The authors state that they have no conflicts of interest.
Association of Geometric Factors and Failure Load Level With the Distribution of Cervical vs. Trochanteric Hip Fractures†
Version of Record online: 8 MAY 2006
Copyright © 2006 ASBMR
Journal of Bone and Mineral Research
Volume 21, Issue 6, pages 895–901, June 2006
How to Cite
Pulkkinen, P., Eckstein, F., Lochmüller, E.-M., Kuhn, V. and Jämsä, T. (2006), Association of Geometric Factors and Failure Load Level With the Distribution of Cervical vs. Trochanteric Hip Fractures. J Bone Miner Res, 21: 895–901. doi: 10.1359/jbmr.060305
- Issue online: 4 DEC 2009
- Version of Record online: 8 MAY 2006
- Manuscript Accepted: 15 MAR 2006
- Manuscript Revised: 27 FEB 2006
- Manuscript Received: 1 AUG 2005
- hip fracture;
- femoral neck;
- failure load;
We experimentally studied the distribution of hip fracture types at different structural mechanical strength. Femoral neck fractures were dominant at the lowest structural strength levels, whereas trochanteric fractures were more common at high failure loads. The best predictor of fracture type across all failure loads and in both sexes was the neck-shaft angle.
Introduction: Bone geometry has been shown to be a potential risk factor for osteoporotic fractures. Risk factors have been shown to differ between cervical and trochanteric hip fractures. However, the determinants of cervical and trochanteric fractures at different levels of structural mechanical strength are currently unknown. In addition, it is not known if the distribution of fracture types differs between sexes. The aim of this experimental study on excised femora was to investigate whether there exist differences in the distribution of cervical and trochanteric fractures between different structural mechanical strength levels and different sexes and to identify the geometric determinants that predict a fracture type.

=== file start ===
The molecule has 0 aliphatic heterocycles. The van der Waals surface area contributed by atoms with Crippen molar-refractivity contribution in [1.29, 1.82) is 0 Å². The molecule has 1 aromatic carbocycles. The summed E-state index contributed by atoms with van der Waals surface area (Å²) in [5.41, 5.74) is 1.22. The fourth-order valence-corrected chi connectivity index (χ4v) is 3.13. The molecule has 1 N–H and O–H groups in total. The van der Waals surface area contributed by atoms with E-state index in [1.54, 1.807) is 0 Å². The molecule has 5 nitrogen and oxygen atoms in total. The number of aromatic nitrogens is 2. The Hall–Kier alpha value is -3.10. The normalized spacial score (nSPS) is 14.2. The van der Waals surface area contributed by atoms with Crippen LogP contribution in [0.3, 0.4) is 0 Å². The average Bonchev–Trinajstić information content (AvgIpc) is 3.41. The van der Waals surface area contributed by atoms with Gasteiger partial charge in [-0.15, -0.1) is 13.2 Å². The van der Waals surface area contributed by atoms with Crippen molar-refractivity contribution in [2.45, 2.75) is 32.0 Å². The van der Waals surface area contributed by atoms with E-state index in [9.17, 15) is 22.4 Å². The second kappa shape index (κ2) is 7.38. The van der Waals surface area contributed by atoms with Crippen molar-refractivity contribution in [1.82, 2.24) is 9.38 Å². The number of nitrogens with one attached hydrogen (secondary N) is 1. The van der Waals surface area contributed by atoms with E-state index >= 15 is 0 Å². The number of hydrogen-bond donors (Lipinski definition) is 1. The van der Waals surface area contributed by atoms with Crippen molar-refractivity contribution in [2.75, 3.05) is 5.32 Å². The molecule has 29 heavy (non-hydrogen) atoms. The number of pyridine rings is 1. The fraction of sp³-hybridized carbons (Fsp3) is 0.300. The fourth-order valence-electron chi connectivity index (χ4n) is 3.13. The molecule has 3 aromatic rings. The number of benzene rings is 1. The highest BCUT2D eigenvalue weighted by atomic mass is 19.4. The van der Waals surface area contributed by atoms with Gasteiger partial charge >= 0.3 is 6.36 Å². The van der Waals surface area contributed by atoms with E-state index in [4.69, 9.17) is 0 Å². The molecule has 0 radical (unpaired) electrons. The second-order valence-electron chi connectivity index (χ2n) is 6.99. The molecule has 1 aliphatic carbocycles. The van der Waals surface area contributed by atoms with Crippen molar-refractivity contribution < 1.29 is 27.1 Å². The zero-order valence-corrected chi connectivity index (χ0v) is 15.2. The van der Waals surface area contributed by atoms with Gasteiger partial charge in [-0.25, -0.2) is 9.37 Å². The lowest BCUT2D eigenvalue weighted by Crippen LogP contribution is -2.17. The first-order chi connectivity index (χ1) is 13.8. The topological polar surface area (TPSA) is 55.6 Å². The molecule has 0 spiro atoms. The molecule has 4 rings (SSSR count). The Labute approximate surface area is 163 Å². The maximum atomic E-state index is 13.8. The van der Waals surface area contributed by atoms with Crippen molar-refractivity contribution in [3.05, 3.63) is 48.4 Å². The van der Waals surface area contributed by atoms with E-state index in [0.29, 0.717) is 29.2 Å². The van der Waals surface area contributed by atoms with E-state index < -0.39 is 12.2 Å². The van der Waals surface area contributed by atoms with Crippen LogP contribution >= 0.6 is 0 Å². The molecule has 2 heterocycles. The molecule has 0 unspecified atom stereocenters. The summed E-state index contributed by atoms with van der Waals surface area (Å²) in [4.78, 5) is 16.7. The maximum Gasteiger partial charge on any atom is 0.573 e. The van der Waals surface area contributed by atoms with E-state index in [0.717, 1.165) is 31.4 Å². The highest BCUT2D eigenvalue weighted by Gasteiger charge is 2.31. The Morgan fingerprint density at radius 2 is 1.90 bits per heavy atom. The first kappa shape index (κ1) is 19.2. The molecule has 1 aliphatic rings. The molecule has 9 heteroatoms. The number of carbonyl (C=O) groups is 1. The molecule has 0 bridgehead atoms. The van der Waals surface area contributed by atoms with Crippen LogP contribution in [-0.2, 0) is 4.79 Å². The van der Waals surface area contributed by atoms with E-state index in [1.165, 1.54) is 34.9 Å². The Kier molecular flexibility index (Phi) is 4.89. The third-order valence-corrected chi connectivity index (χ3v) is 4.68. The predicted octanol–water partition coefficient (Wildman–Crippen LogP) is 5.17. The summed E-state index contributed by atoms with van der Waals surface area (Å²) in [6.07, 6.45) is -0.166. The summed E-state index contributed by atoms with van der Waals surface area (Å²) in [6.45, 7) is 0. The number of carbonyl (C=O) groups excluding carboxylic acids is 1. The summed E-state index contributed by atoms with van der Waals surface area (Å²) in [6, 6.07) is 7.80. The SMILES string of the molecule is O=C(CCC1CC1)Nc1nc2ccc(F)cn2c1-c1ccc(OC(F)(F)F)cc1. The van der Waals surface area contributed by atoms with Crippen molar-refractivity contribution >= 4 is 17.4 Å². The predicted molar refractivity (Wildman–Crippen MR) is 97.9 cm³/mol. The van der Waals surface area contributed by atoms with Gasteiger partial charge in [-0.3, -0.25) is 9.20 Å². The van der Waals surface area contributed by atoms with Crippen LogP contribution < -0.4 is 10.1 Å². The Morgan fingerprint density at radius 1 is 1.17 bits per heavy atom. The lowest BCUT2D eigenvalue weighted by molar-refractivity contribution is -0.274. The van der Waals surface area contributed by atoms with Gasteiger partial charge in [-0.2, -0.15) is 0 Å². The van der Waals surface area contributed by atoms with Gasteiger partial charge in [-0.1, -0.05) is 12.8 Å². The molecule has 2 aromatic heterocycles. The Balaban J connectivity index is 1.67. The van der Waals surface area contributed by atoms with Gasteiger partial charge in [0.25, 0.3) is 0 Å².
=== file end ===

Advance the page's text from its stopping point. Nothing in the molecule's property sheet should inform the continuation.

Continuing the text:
Materials and Methods: The sample was comprised of 140 cadavers (77 females: mean age, 81.7 years; 63 males: mean age, 79.1 years) from whom the left femora were excised for analysis. The bones were radiographed, and geometrical parameters were determined from the digitized X-rays. The femora were mechanically tested in a side impact configuration, simulating a sideways fall. After the mechanical test, the fracture patterns were classified into cervical and trochanteric.
Results: The overall proportion of cervical fractures was higher in females (74%) than in males (49%) (p = 0.002). The fracture type distribution differed significantly across load quartiles in females (p = 0.025), but not in males (p = 0.205). At the lowest load quartiles, 94.7% of fractures in female and 62.5% in males were femoral neck fractures. At the highest quartiles, in contrast, only 52.6% of fractures in females and 33.3% in males were cervical fractures. Among geometric variables, the neck-shaft angle was the best predictor of fracture type, with higher values in subjects with cervical fractures. This finding was made in females (p < 0.001) and males (p = 0.02) and was consistent across all failure load quartiles.
Conclusions: Femoral neck fractures predominate at the lowest structural mechanical strength levels, whereas trochanteric fractures are more common at high failure loads. Females are more susceptible to femoral neck fractures than males. The best predictor of fracture type across all structural strength levels and both sexes was the neck-shaft angle.